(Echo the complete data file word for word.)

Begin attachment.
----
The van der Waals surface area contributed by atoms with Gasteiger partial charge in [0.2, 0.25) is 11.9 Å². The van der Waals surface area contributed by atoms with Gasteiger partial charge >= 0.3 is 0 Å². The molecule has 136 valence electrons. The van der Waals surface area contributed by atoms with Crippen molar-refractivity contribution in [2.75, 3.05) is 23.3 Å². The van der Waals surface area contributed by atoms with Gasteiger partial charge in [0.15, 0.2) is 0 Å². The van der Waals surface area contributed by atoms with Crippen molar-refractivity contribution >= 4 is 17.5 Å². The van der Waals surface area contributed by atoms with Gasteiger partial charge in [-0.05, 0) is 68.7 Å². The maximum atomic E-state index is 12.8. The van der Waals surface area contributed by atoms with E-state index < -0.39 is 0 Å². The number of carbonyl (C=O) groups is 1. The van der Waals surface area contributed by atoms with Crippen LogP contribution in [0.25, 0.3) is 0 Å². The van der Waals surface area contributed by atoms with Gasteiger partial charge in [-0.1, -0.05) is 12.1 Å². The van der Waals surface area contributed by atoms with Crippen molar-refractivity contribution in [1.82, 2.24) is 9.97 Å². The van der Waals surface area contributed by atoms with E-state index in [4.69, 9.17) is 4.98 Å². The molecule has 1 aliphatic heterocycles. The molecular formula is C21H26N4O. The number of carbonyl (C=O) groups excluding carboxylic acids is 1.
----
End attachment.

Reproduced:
The van der Waals surface area contributed by atoms with Gasteiger partial charge in [0.2, 0.25) is 11.9 Å². The van der Waals surface area contributed by atoms with Gasteiger partial charge >= 0.3 is 0 Å². The molecule has 136 valence electrons. The van der Waals surface area contributed by atoms with Crippen molar-refractivity contribution in [2.75, 3.05) is 23.3 Å². The van der Waals surface area contributed by atoms with Gasteiger partial charge in [0.15, 0.2) is 0 Å². The van der Waals surface area contributed by atoms with Crippen molar-refractivity contribution >= 4 is 17.5 Å². The van der Waals surface area contributed by atoms with Gasteiger partial charge in [-0.05, 0) is 68.7 Å². The maximum atomic E-state index is 12.8. The van der Waals surface area contributed by atoms with E-state index < -0.39 is 0 Å². The number of carbonyl (C=O) groups is 1. The van der Waals surface area contributed by atoms with Crippen LogP contribution in [0.25, 0.3) is 0 Å². The van der Waals surface area contributed by atoms with Gasteiger partial charge in [-0.1, -0.05) is 12.1 Å². The van der Waals surface area contributed by atoms with Crippen molar-refractivity contribution in [1.82, 2.24) is 9.97 Å². The van der Waals surface area contributed by atoms with E-state index in [4.69, 9.17) is 4.98 Å². The molecule has 1 aliphatic heterocycles. The molecular formula is C21H26N4O. The number of carbonyl (C=O) groups excluding carboxylic acids is 1.